I came in from high school with the confidence of having just run in a national championship and with a head full of dreams. And for a month, everything was going great! I exceeded my own expectations and even survived my first 8K. Then October came around, and with it came a feeling I would get to know all too well over the course of the school year: the dreaded “Dead Legs”. You see, for us runners, few things are more important than being light on our feet. Being bouncy, swift, having that pep in your step, is what makes the difference between a good runner and a beautiful runner. There were a few races during my last high school track season where I began to feel like I was venturing into beautiful runner territory. I was just beginning to scratch the surface. And then came my first college winter. With every passing week, every practice, my once smooth stride became heavier and heavier, uglier and uglier. One of my coaches liked to say it looked as if my legs were filled with lead. Little did he know, he was actually not too far from the truth. It was not from lead that I was suffering but from another metal, or rather, the lack thereof: iron.

It took six months from when I noticed these changes until I was finally diagnosed with iron-deficiency anemia. Though fairly common in runners, anemia can be a real buzzkill. What it basically means is a reduced ability for red blood cells to carry oxygen to muscles, which, if you’re an endurance athlete, means massive lactic acid production and a very unpleasant feeling of not being able to move. Being diagnosed with anemia is usually not welcomed as good news and yet, in the moment, all I felt was relief. I felt relieved because for six months I had been looking for problems where there were none. And believe me, I looked everywhere. I slept 10 hours a night, ate my greens at every meal and completely stopped going out. I ran more and I ran longer, I meditated to strengthen my mind and I started a diary for motivation. I tried everything. And nothing was working. Agh. Just thinking about it makes me feel ANGRY! I felt helpless. I wanted to quit. I thought about quitting, I really did.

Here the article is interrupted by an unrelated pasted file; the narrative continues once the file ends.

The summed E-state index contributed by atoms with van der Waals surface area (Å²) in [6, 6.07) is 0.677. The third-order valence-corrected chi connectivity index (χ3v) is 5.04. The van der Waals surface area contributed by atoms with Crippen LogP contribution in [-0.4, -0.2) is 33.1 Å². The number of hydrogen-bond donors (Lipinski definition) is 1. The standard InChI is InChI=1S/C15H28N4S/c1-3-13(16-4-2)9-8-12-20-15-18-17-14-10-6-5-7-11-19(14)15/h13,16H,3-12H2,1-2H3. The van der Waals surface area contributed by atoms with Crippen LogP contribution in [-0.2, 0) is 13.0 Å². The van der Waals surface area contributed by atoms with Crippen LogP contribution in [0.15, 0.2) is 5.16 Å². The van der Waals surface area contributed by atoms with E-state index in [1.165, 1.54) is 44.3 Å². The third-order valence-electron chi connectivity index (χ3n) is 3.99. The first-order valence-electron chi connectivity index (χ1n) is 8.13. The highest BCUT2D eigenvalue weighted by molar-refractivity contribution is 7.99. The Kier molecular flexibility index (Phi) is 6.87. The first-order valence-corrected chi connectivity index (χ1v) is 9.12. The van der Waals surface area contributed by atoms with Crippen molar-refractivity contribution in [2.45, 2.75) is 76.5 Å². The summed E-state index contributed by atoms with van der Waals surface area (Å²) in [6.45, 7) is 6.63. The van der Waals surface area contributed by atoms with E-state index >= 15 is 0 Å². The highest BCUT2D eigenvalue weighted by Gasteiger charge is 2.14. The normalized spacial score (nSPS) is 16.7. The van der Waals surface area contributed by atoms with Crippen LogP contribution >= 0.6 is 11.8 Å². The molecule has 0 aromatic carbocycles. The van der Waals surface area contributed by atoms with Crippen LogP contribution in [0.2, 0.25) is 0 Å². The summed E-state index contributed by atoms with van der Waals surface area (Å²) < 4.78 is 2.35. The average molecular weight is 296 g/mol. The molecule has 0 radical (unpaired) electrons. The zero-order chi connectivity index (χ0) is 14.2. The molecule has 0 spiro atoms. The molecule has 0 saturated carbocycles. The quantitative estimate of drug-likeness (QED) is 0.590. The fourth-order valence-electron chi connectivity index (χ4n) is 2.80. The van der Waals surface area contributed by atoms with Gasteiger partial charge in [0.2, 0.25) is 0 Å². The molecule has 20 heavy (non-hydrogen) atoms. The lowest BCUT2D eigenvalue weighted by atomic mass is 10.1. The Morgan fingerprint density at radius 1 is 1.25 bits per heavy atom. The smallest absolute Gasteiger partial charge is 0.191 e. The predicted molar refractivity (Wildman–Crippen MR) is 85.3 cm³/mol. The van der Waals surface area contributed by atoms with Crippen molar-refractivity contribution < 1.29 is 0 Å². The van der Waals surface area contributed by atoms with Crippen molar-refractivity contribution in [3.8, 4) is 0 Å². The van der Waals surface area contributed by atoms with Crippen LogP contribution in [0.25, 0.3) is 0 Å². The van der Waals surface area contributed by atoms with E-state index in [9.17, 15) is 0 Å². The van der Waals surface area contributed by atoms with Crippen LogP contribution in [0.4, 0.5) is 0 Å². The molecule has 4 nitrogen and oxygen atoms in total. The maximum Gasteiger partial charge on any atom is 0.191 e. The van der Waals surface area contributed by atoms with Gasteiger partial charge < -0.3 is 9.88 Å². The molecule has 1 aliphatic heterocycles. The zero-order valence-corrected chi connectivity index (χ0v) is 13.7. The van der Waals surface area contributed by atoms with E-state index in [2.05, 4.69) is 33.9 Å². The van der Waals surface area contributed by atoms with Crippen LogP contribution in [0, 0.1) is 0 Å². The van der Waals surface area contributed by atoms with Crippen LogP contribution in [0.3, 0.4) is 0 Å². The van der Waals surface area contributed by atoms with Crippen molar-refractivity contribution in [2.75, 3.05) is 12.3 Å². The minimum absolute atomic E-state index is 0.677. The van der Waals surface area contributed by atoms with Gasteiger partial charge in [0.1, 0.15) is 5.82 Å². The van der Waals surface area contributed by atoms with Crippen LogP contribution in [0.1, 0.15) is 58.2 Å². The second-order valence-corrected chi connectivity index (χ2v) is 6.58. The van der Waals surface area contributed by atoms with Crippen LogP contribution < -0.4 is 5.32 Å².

There was this one day during the winter, after a treadmill workout that I wasn’t able to finish. I ran around the athletics complex for my cool-down, hot tears rushing down my wind-frozen cheeks. I wanted to scream but someone would have heard me and that would have been awkward. In the moment, all I wanted was to quit and never feel the pain again. The physical pain was one thing but the hardest blow was to my ego. I beat myself to the ground during that cool-down. I thought the problem was in my head, I thought I was just being weak. I cursed myself for being so soft and ran an extra mile, maybe a little faster than I should have.